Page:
Call of Children: Prevent Our Disease

With a simple intervention, thousands of children can survive from preventable diseases

May 9, 2014, 5:45 p.m. Published in Magazine Issue: Vol: 07 No. -21 May. 9- 2014 (Baishakh 26, 2071)

Although Nepal has made a steady progress in reducing child mortality, a large number of children still die before reaching the age of five.  People in more than 13 districts signed 100,000 letters pledging “My Voice for Children’s Lives” which calls upon policy makers for sufficient resources to ensure all children live beyond their fifth birthday. The letters focus on raising awareness for the simple solutions that can dramatically reduce preventable child deaths. Today these were jointly handed over to Constituent Assembly members from different political parties.

Organized by National Maternal and Child Health Alliance,  the function was the first of its kind to raise awareness about the overall state of child health. The letter campaign led by the National Maternal and Child Health Alliance commenced on 8 March 2014 with public events across Nepal to mark the occasion of International Women’s Day and ended on 1 May, International Labor Day, 2014.

The campaign to sign the letters was led by the National Maternal and Child Health Alliance and commenced on 8 March with public events across Nepal to mark International Women’s Day and ended on 1 May, International Labour Day. In the handing over event, Badri Prasad Pande, CA member, Nepali Congress said, “We will direct the Health and Women, Children and Social Welfare ministries through the parliamentary committee to allocate sufficient resources for children’s health.”  Kamala BK, another CA member, CPN (ML) said, “The government allocates 6.6% of its budget in health yet there are no monitoring mechanisms which leads to poor health of children. We will highlight the need to make child health a priority through our efforts as lawmakers.”  Pushkar Khati, Campaign Specialist for World Vision International Nepal, supporting the alliance said, “The campaign has reached more than 1,000 policy makers, including members of parliament, government officials, civil society organisations and other stakeholders at the local level and many politicians have agreed to invest more in health as a result. It’s a call to relevant stakeholders to join hands to improve the maternal and child health scenario in Nepal.”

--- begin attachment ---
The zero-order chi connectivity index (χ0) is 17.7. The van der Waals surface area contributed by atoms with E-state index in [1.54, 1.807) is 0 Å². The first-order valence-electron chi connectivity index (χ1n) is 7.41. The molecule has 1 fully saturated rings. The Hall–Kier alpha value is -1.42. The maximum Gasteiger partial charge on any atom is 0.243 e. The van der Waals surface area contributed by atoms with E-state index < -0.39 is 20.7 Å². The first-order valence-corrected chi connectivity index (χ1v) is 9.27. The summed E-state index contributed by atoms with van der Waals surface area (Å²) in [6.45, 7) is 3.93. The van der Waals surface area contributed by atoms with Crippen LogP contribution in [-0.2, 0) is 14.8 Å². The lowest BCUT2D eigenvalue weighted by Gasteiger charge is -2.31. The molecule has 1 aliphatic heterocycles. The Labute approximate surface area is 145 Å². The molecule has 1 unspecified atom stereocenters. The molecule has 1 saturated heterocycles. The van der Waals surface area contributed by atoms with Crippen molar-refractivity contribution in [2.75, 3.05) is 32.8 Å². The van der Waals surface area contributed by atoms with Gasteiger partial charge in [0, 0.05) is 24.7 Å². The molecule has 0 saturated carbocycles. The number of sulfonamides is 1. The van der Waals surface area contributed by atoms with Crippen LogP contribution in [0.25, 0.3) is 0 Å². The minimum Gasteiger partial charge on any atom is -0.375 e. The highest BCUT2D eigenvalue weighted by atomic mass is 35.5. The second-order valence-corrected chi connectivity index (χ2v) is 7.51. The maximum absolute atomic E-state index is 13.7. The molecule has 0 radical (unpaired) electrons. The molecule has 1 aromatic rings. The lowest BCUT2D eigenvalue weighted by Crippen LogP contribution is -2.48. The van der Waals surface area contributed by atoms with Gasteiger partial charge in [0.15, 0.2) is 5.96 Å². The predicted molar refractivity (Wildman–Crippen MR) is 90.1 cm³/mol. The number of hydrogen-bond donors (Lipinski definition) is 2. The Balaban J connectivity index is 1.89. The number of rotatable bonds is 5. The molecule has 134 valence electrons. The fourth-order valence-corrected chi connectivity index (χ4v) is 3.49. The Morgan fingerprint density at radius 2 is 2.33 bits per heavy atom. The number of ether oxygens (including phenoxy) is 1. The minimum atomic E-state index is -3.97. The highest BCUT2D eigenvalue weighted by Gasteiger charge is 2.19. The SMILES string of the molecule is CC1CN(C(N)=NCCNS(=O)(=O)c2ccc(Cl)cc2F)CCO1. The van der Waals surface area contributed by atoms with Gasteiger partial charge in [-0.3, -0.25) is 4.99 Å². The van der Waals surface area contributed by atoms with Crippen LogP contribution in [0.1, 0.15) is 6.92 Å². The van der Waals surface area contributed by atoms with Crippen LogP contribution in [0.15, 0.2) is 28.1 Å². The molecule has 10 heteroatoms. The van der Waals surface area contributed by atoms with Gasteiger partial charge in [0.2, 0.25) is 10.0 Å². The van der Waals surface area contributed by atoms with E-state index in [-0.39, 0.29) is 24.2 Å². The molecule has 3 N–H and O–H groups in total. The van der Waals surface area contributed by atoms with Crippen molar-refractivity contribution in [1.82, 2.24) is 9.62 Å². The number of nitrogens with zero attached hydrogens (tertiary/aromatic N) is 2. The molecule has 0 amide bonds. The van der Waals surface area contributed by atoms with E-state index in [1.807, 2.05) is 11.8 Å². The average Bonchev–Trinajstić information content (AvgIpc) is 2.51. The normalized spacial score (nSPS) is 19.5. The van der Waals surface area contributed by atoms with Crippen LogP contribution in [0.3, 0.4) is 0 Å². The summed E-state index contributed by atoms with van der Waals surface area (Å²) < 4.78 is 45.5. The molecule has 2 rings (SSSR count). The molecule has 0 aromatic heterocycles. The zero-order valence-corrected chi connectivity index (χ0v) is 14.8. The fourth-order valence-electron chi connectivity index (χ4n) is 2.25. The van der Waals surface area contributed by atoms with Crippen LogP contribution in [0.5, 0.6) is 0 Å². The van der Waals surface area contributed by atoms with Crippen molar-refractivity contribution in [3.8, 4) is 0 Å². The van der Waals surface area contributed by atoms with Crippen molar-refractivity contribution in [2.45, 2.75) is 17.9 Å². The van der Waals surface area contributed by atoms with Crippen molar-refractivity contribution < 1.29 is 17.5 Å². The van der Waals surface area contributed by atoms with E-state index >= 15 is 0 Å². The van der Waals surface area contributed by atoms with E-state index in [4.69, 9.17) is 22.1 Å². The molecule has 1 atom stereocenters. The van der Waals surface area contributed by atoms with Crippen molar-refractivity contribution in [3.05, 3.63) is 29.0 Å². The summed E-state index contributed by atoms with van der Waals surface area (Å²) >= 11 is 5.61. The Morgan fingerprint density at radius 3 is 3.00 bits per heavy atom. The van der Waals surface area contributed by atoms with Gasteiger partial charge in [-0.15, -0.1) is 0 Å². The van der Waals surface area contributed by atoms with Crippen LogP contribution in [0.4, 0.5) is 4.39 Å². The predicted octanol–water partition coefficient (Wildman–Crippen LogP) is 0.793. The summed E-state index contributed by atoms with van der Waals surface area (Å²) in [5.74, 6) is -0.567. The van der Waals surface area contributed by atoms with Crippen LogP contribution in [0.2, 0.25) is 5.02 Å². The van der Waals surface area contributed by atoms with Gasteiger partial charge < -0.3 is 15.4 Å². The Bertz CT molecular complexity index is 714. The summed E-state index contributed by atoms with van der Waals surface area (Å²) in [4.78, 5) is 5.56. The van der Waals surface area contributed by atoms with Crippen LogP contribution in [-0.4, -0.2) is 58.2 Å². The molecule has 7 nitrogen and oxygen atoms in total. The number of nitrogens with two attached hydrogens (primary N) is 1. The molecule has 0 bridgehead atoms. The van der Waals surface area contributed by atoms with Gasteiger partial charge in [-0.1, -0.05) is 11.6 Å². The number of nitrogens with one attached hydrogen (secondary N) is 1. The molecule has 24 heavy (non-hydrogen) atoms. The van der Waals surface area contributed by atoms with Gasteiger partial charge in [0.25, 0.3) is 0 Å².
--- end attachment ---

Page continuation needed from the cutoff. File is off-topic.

“Diarrhoea, acute respiratory infection and measles are responsible for the many under-five deaths in Nepal. The young, the helpless - those under the age of five die silently, needlessly, far from the light of media attention. It does not have to be this way. We are not prepared to wait and watch these lives being lost when we know the solutions.

These children’s lives can be saved by simple, tried and tested interventions giving them a chance to survive their first five years. Under-five mortality has declined from 61 to 54 deaths per 1000 in the last fifteen years in Nepal. Considerable progress has been made but more investment and an increased focus on the most vulnerable children is needed if survival is to be the reality for all children.  As individuals we can push for more action like this. We know it is possible and we need to see action by leaders.”  he added.

The letter was drafted through several national and community level consultations with decision makers and community stakeholders including children. Nepali Congress Parliament member Bir Bahadur Balayar has committed to allocate the resources from the parliamentarian’s development fund to improve the situation of mothers and children in the Doti District. Nepal Communist Party United Marxist and Leninist Parliament member Prem Bahadur Aley also committed to lobby the health minister to raise the number of health workers and the quality of life-saving equipment in local healthcare facilities. The success of the letter campaign comes as the world gears up for the final push to the deadline of the Millennium Development Goals in December 2015.

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